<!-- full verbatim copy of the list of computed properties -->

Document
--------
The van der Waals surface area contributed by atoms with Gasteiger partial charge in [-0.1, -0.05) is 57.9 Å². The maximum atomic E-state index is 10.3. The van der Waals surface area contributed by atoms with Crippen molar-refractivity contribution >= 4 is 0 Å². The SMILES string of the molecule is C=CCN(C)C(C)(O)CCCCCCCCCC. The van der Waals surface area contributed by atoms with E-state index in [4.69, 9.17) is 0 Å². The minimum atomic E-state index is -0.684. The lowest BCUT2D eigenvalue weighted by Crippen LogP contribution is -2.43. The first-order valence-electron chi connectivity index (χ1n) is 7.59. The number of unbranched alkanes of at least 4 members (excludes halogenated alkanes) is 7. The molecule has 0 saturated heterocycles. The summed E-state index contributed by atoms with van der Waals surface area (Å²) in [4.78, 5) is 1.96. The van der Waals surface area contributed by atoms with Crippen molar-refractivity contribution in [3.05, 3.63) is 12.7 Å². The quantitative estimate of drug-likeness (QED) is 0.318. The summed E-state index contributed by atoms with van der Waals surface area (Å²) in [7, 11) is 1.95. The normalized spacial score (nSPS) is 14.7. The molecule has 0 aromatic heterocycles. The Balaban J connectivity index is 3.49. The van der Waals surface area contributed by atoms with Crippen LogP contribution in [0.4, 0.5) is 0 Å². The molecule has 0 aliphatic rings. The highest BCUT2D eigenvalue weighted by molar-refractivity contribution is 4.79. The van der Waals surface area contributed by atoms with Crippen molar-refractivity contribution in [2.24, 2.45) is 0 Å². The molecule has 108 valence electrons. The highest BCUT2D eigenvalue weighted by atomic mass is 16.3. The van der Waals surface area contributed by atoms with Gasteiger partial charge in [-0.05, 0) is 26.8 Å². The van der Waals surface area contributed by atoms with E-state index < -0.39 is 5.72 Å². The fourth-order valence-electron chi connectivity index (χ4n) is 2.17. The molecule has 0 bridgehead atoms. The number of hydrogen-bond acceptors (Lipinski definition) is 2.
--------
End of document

The van der Waals surface area contributed by atoms with Gasteiger partial charge in [-0.1, -0.05) is 57.9 Å². The maximum atomic E-state index is 10.3. The van der Waals surface area contributed by atoms with Crippen molar-refractivity contribution >= 4 is 0 Å². The SMILES string of the molecule is C=CCN(C)C(C)(O)CCCCCCCCCC. The van der Waals surface area contributed by atoms with E-state index in [4.69, 9.17) is 0 Å². The minimum atomic E-state index is -0.684. The lowest BCUT2D eigenvalue weighted by Crippen LogP contribution is -2.43. The first-order valence-electron chi connectivity index (χ1n) is 7.59. The number of unbranched alkanes of at least 4 members (excludes halogenated alkanes) is 7. The molecule has 0 saturated heterocycles. The summed E-state index contributed by atoms with van der Waals surface area (Å²) in [4.78, 5) is 1.96. The van der Waals surface area contributed by atoms with Crippen molar-refractivity contribution in [3.05, 3.63) is 12.7 Å². The quantitative estimate of drug-likeness (QED) is 0.318. The summed E-state index contributed by atoms with van der Waals surface area (Å²) in [7, 11) is 1.95. The normalized spacial score (nSPS) is 14.7. The molecule has 0 aromatic heterocycles. The Balaban J connectivity index is 3.49. The van der Waals surface area contributed by atoms with Crippen LogP contribution in [0.4, 0.5) is 0 Å². The molecule has 0 aliphatic rings. The highest BCUT2D eigenvalue weighted by molar-refractivity contribution is 4.79. The van der Waals surface area contributed by atoms with Crippen molar-refractivity contribution in [2.24, 2.45) is 0 Å². The molecule has 108 valence electrons. The highest BCUT2D eigenvalue weighted by atomic mass is 16.3. The van der Waals surface area contributed by atoms with Gasteiger partial charge in [-0.05, 0) is 26.8 Å². The van der Waals surface area contributed by atoms with E-state index < -0.39 is 5.72 Å². The fourth-order valence-electron chi connectivity index (χ4n) is 2.17. The molecule has 0 bridgehead atoms. The number of hydrogen-bond acceptors (Lipinski definition) is 2.